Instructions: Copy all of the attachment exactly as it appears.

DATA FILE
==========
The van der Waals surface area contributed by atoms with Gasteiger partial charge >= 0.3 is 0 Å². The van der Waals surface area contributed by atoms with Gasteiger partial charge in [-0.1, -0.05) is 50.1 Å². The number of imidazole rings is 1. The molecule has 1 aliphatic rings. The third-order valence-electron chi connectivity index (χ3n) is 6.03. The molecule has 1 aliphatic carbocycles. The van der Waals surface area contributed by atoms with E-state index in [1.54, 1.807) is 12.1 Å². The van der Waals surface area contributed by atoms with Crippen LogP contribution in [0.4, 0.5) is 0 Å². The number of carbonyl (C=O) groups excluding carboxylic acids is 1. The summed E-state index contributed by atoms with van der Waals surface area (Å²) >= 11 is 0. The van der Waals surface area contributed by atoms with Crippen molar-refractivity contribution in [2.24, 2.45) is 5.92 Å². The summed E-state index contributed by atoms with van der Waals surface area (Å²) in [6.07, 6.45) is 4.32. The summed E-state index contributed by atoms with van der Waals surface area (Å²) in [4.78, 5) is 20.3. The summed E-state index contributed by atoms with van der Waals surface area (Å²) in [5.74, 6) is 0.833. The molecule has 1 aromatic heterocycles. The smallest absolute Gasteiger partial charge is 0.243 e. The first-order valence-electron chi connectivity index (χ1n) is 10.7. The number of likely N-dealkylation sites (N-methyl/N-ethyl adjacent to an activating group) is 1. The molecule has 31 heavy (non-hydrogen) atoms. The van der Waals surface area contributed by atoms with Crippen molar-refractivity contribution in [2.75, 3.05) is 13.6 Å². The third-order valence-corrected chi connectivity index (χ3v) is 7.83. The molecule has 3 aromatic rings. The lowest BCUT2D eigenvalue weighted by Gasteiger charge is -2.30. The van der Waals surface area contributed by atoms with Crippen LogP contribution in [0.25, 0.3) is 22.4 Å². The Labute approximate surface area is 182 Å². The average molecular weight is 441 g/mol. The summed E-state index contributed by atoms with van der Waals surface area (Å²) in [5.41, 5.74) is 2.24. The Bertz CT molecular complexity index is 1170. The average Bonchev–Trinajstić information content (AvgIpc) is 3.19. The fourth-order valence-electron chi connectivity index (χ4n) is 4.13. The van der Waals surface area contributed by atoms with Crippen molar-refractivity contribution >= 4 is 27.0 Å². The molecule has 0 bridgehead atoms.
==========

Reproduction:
The van der Waals surface area contributed by atoms with Gasteiger partial charge >= 0.3 is 0 Å². The van der Waals surface area contributed by atoms with Gasteiger partial charge in [-0.1, -0.05) is 50.1 Å². The number of imidazole rings is 1. The molecule has 1 aliphatic rings. The third-order valence-electron chi connectivity index (χ3n) is 6.03. The molecule has 1 aliphatic carbocycles. The van der Waals surface area contributed by atoms with E-state index in [1.54, 1.807) is 12.1 Å². The van der Waals surface area contributed by atoms with Crippen LogP contribution in [0.4, 0.5) is 0 Å². The number of carbonyl (C=O) groups excluding carboxylic acids is 1. The summed E-state index contributed by atoms with van der Waals surface area (Å²) >= 11 is 0. The van der Waals surface area contributed by atoms with Crippen molar-refractivity contribution in [2.24, 2.45) is 5.92 Å². The summed E-state index contributed by atoms with van der Waals surface area (Å²) in [6.07, 6.45) is 4.32. The summed E-state index contributed by atoms with van der Waals surface area (Å²) in [4.78, 5) is 20.3. The summed E-state index contributed by atoms with van der Waals surface area (Å²) in [5.74, 6) is 0.833. The molecule has 1 aromatic heterocycles. The smallest absolute Gasteiger partial charge is 0.243 e. The first-order valence-electron chi connectivity index (χ1n) is 10.7. The number of likely N-dealkylation sites (N-methyl/N-ethyl adjacent to an activating group) is 1. The molecule has 31 heavy (non-hydrogen) atoms. The van der Waals surface area contributed by atoms with Crippen molar-refractivity contribution in [2.75, 3.05) is 13.6 Å². The third-order valence-corrected chi connectivity index (χ3v) is 7.83. The molecule has 3 aromatic rings. The lowest BCUT2D eigenvalue weighted by Gasteiger charge is -2.30. The van der Waals surface area contributed by atoms with Crippen LogP contribution in [0.25, 0.3) is 22.4 Å². The Labute approximate surface area is 182 Å². The average molecular weight is 441 g/mol. The summed E-state index contributed by atoms with van der Waals surface area (Å²) in [5.41, 5.74) is 2.24. The Bertz CT molecular complexity index is 1170. The average Bonchev–Trinajstić information content (AvgIpc) is 3.19. The fourth-order valence-electron chi connectivity index (χ4n) is 4.13. The van der Waals surface area contributed by atoms with Crippen molar-refractivity contribution >= 4 is 27.0 Å². The molecule has 0 bridgehead atoms.